There’s a whole science behind scents. The perfume industry is worth billions and scientists all over the world, mostly in corporate laboratories, work each day to find the perfect balance between odors. In many respects, perfumery is regarded as an art of its own, and some have even drawn comparisons to music.
Dr. Septimus Piesse, a French chemist and perfumer who wrote the 1857 book The Art of Perfumery, was famous in his time for his theories that loosely compared music and how certain smells work together.
Just like an arrangement of musical notes fly together to create a spectacle for the ears, so can an array of various scents blend to enlighten the nose. Oppositely, when music goes wrong and leads to dissonance, so can some smells go horribly wrong together.
With this in mind, a 1922 issue of the magazine Science and Invention presented a concept instrument meant for the nose, not for the ears.
The authors envisioned a “smell organ” where the artist would shoot scents instead of musical notes and dazzle his audience. The smell organ even has a whole theory behind it, as the authors envisioned “heavier” odors assigned to lower notes, and “sharper” odors assigned to higher notes. The authors even illustrated notes that would correspond to which fragrances.
The article reads:
“Of course, the combination of these odors will create a smell entirely different from any of the individual qualities of the various perfumes and it is necessary that, in the soft, dreamy compositions, the odors blend harmoniously. Discords will have a decidedly unpleasant effect but inasmuch as the composers did not dwell upon discords to any great extent, the audience will be saved the rather unusual embarrassment of smelling disagreeable combination. Some music, would perhaps have to be changed and the odors carefully graduated so that in the smells wafted over the audience no particular perfume will predominate, except when the loud pedal, or rather, in these smell organs, the strong odor pedal is trod upon.”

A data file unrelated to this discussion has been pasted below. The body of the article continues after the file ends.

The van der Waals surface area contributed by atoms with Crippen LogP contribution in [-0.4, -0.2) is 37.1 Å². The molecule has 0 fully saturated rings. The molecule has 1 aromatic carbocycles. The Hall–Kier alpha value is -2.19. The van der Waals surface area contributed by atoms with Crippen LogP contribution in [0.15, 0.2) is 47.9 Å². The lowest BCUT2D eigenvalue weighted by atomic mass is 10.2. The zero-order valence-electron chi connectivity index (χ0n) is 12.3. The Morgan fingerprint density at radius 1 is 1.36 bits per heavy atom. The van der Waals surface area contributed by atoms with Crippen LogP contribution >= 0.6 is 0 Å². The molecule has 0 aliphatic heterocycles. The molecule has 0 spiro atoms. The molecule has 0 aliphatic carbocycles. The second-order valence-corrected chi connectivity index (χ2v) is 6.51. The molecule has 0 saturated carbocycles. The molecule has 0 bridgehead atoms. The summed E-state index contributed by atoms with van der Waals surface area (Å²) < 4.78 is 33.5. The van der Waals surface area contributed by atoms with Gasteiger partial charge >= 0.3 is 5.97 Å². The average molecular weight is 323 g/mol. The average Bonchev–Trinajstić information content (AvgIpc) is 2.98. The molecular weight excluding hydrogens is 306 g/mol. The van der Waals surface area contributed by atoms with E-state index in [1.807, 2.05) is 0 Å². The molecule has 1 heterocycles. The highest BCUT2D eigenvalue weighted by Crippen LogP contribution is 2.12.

“It is, therefore, up to the perfumer to combine the mixtures in much the same way as an artist blends colors, or as a good florist makes up his bouquet. If it is desirable to insert a little contrast into the bouquet, the appropriate blossoms or grasses are used, and so the perfumer, likewise would have to employ the proper aromas.”
If you think a bit about it, it sounds like a brilliant idea. Imagine being in the front row of the concert hall where the olfactory organ concert is swinging away. It wouldn’t be too exciting, but if joined with images or music, preferably both, uplifting sensations might touch you.
A concert could explore the four seasons with all the odors that come with each or the story of a journey at sea told through smell. Avant-garde artists would surely throw the most peculiar odor side-shows.
Would such an instrument be possible? Well, unlike musical notes which are actually vibrations, smell doesn’t dissipate nearly as quickly. The range of emotions that one can touch over a period of time is thus very limited in the case of a smelling organ. Maybe by using an intelligent, localized venting system that can’t be felt by the audience would make such a feat possible.
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